• 2. Mrs. Edward Knight (Mary Ann Povey; 1804–1861), a native of Birmingham, England, was a vocalist and an actress. When she arrived in the United States, she became affiliated with the Park Theatre, and she performed in numerous comic operas. [back]
  • 3. Whitman may be referring to the actor Peter Richings (1797–1871), who would later form The Richings Opera Company and tour the United States. [back]
  • 4. John Fisher (1798–1847) was a comedian and actor who was a favorite among audiences at the Park Theatre in the 1830s and 1840s ("The Late Mr. John Fisher, The Comedian," Theatrical Times [August 14, 1847], 251.) [back]
  • 5. Elizabeth Jefferson Chapman was an American actress and singer who performed at the Park Theatre. She married the actor Samuel Chapman (b. 1799), and after his death she married Augustus Richardson of Baltimore. Thus, she acted under the names of Mrs. Chapman and, later, Mrs. Richardson. She also managed a theatre for a short time in Alabama (Jane Kathleen Curry, Nineteenth-Century American Women Theatre Managers [Westport: Greenwood Press], 1994: 23–24). [back]
  • 6. Born in Nova Scotia, Sarah Ross Wheatley (1790–1872) began acting on the Park Theatre stage in 1805. She was notable for her portrayals of elderly women, especially her role as Juliet's nurse in William Shakespeare's Romeo and Juliet. Sarah married the actor and Irish entertainer Frederick Wheatley (1779?–1836). She and her husband were the parents of the actress Emma Wheatley (1822–1854), the opera singer Julia Wheatley (1819–1904), and the actor and theatre manager William Wheatley (1816–1876). [back]
  • 7. Emma Wheatley (1822–1854) began dancing on the Park Theatre stage as a child, and became a prominent actress. Her older sister Julia Wheatley (1819–1904) also danced and performed as an actress. But Julia was best known for her singing talents, and, as a teenager, she became the contra-alto of an Italian Opera company performing in New York (Joseph N. Ireland, Records of the New York Stage from 1750 to 1860 [New York: T. H. Morrell, 1866], 1:457–458). [back]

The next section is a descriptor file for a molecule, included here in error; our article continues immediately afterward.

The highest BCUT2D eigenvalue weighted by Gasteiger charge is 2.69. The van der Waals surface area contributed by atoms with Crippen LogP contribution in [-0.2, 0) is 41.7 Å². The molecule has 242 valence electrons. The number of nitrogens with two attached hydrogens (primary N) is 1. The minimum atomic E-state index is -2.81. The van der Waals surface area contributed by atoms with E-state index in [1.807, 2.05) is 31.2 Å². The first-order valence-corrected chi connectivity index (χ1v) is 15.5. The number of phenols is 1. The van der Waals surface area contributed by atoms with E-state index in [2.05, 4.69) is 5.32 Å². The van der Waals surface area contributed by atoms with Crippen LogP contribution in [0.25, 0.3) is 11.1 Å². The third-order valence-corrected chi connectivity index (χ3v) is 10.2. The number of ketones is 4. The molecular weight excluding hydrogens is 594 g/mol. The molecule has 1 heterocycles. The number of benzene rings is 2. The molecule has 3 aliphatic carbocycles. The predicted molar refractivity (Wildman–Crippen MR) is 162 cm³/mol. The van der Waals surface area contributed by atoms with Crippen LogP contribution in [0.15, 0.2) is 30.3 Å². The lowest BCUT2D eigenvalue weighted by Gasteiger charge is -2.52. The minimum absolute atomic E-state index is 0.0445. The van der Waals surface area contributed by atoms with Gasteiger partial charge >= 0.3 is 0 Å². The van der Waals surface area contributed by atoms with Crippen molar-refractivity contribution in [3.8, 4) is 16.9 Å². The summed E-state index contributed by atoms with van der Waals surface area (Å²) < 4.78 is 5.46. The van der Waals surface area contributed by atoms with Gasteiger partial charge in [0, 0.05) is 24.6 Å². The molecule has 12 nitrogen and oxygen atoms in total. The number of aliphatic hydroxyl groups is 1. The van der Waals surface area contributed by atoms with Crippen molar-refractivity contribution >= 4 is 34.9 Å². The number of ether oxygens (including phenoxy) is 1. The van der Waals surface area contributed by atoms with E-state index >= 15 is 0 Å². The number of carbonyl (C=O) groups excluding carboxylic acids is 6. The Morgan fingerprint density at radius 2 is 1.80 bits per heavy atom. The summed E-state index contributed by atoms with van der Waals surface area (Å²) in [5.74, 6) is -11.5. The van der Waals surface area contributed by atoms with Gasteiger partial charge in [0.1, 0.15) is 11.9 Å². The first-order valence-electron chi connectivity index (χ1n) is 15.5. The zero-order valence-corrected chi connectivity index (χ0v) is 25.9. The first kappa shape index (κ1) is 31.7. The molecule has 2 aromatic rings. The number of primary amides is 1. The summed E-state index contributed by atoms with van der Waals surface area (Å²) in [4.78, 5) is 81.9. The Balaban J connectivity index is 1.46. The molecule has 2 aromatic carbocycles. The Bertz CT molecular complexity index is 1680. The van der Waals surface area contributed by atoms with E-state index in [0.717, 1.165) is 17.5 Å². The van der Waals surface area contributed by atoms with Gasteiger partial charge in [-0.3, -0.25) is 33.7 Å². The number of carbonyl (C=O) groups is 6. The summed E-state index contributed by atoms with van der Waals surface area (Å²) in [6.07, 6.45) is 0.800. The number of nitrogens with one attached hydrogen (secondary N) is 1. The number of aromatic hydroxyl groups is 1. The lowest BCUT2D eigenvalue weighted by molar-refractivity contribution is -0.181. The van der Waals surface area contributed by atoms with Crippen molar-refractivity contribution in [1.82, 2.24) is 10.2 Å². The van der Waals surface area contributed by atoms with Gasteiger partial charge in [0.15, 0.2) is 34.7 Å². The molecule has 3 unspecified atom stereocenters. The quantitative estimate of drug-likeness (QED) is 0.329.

• 8. William Wheatley (1816–1876) was a popular and successful American stage actor, and a favorite of audiences in Baltimore and Philadelphia. He started performing at the Park Theatre as a child, acted in numerous plays, and, later, leased and managed Niblo's Garden in New York. [back]
  • 9. Whitman is likely referring to Jane Marchant Fisher Vernon (1792–1869), a popular actress, who performed on the stage at the Park Theatre for many years. [back]
  • 10. Henry Placide (1799–1870) was born in South Carolina, and he later performed on stage at the Park Theatre as a comedian and a singer. [back]
  • 11. Fanny Kemble (1809–1893) was the eldest daughter of Charles Kemble (1775–1854), an actor, and his wife, Maria Theresa Kemble (1774–1838), who was an actress, singer, dancer, and playwright. Fanny was born in London and educated in Paris, and she went on to become an actress, performing in the United States and in Britain. She acted in many principal women's roles of the era, including playing Juliet in William Shakespeare's Romeo and Juliet and Beatrice in Shakespeare's Much Ado About Nothing. [back]
  • 12. Charles Kean (1811–1868) was an English actor and the son of the English Shakespearean stage actor Edmund Kean (1787–1833) and Mary Chambers, also a leading actress. Charles Kean married the actress Ellen Tree Kean (1805–1880), and the couple acted in productions together in London and made a visit to the United States in the mid-1840s. Charles was known for a series of Shakespearean revivals that aimed for authenticity, including historically accurate costuming. [back]
  • 13. Jacob Barker (1779–1871) was a banker and a legislator. He was one of the founders of Exchange Bank on Wall St. and a director of the Life and Fire Insurance Company of New York. In 1814, he was among those who helped save the Gilbert Stuart portrait of George Washington from the burning White House under the order of then First Lady Dolley Madison (1768–1849), wife of James Madison (1751–1836), the fourth president of the United States ("Barker, Jacob," Who Was Who in America, Historical Volume, 1607–1896 [Chicago: The A. N. Marquis Company, 1963], 40). [back]